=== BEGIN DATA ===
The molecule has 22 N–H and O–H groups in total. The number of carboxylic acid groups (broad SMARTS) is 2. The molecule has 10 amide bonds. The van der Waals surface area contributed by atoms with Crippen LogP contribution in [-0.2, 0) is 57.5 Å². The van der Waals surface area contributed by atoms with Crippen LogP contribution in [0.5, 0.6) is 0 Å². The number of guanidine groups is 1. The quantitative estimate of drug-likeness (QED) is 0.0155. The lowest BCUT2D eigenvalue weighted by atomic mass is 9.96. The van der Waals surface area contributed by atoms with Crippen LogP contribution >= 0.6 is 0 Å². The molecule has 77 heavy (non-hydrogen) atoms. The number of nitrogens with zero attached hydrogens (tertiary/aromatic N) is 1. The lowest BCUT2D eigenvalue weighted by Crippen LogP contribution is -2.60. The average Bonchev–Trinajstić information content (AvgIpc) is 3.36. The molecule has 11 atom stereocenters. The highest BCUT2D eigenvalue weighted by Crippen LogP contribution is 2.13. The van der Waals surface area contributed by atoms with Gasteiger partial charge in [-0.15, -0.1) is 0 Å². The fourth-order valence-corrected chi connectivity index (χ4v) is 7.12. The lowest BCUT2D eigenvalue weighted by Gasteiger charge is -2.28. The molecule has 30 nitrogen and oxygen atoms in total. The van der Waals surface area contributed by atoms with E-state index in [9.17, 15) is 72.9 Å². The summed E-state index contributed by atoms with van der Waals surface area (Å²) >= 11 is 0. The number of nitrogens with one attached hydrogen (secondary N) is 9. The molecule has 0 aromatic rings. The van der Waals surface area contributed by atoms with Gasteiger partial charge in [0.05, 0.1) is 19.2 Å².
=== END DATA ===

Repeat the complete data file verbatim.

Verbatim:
The molecule has 22 N–H and O–H groups in total. The number of carboxylic acid groups (broad SMARTS) is 2. The molecule has 10 amide bonds. The van der Waals surface area contributed by atoms with Crippen LogP contribution in [-0.2, 0) is 57.5 Å². The van der Waals surface area contributed by atoms with Crippen LogP contribution in [0.5, 0.6) is 0 Å². The number of guanidine groups is 1. The quantitative estimate of drug-likeness (QED) is 0.0155. The lowest BCUT2D eigenvalue weighted by atomic mass is 9.96. The van der Waals surface area contributed by atoms with Crippen LogP contribution >= 0.6 is 0 Å². The molecule has 77 heavy (non-hydrogen) atoms. The number of nitrogens with zero attached hydrogens (tertiary/aromatic N) is 1. The lowest BCUT2D eigenvalue weighted by Crippen LogP contribution is -2.60. The average Bonchev–Trinajstić information content (AvgIpc) is 3.36. The molecule has 11 atom stereocenters. The highest BCUT2D eigenvalue weighted by Crippen LogP contribution is 2.13. The van der Waals surface area contributed by atoms with Gasteiger partial charge in [-0.15, -0.1) is 0 Å². The fourth-order valence-corrected chi connectivity index (χ4v) is 7.12. The lowest BCUT2D eigenvalue weighted by Gasteiger charge is -2.28. The molecule has 30 nitrogen and oxygen atoms in total. The van der Waals surface area contributed by atoms with E-state index in [9.17, 15) is 72.9 Å². The summed E-state index contributed by atoms with van der Waals surface area (Å²) >= 11 is 0. The number of nitrogens with one attached hydrogen (secondary N) is 9. The molecule has 0 aromatic rings. The van der Waals surface area contributed by atoms with Gasteiger partial charge in [0.05, 0.1) is 19.2 Å².